I only give it as a sample of the com- plications of the subject.
The forms of speech fall into strongly-marked dialects, in some, into separate lan- guages ; by which I mean that, in some cases, they may be mutually unintelligible.
The isolation of the Australian languages has often been insisted on.
The populations which speak them are called, by Mr.
Blood nsi Tliint ike Tooth kryn His hareake, mereke Day nathi Out's go-ainke Sun na Tour's gai-ainke, inke Star sora Theirs hari-ainke Fire mi One ka Water pankha Two nishi Tree rawa Three sang Stone phunglu Pour le I go Five gno Thou gai Six ruk He, she, it hari Seven chani We govki Eight yoh Ye gaivki Nine guh They harevki Ten sashi.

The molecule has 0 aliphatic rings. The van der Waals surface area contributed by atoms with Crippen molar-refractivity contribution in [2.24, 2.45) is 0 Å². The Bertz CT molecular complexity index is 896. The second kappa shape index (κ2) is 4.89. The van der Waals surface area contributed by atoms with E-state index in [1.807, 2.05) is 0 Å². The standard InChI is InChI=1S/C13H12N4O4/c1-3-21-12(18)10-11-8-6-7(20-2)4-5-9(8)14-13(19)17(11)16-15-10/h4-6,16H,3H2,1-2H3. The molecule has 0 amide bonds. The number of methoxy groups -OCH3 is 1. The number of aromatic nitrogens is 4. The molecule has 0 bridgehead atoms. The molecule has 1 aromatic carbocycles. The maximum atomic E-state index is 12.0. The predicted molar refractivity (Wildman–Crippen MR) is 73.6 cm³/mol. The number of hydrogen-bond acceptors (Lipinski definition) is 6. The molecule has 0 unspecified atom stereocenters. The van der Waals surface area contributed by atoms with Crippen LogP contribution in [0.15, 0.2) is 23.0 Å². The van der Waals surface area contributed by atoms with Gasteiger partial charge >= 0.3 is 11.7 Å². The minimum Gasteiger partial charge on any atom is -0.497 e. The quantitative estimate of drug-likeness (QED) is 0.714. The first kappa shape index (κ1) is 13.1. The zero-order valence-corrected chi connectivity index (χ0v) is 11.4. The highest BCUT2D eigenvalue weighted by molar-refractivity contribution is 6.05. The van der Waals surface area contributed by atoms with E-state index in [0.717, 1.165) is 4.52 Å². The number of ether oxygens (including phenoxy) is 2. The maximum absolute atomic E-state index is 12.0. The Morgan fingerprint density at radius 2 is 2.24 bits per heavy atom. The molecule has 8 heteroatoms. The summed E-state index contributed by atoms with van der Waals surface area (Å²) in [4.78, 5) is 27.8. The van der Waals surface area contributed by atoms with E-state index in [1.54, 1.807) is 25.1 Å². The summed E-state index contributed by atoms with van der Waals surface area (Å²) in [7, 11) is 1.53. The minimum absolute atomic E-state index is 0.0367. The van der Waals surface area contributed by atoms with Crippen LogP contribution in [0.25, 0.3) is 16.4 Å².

One of the forms of tribute to a certain con- queror of one of the branches of the Khyens was the payment of a certain number of beautiful women ?
The nar- rative about the conqueror is their way of explaining it.
The Kooch of Kooch Behar, as spoken by the Mahometan and Brahminic sections of the name.
It is with the Hayu, and Kusunda group, or, at least with the languages to the west, that the Dhimal appears to have its closest affinities.
The Lepcha spoken in Sikkim, is, like the Limbu dialect of the Kiranti, a written language ; though its literature is of the scantiest.
The proportion which these Indian elements bear to the rest, DHIMAL AND BODO.
Hodorson, to whom all the details are due, the Broken Tribes.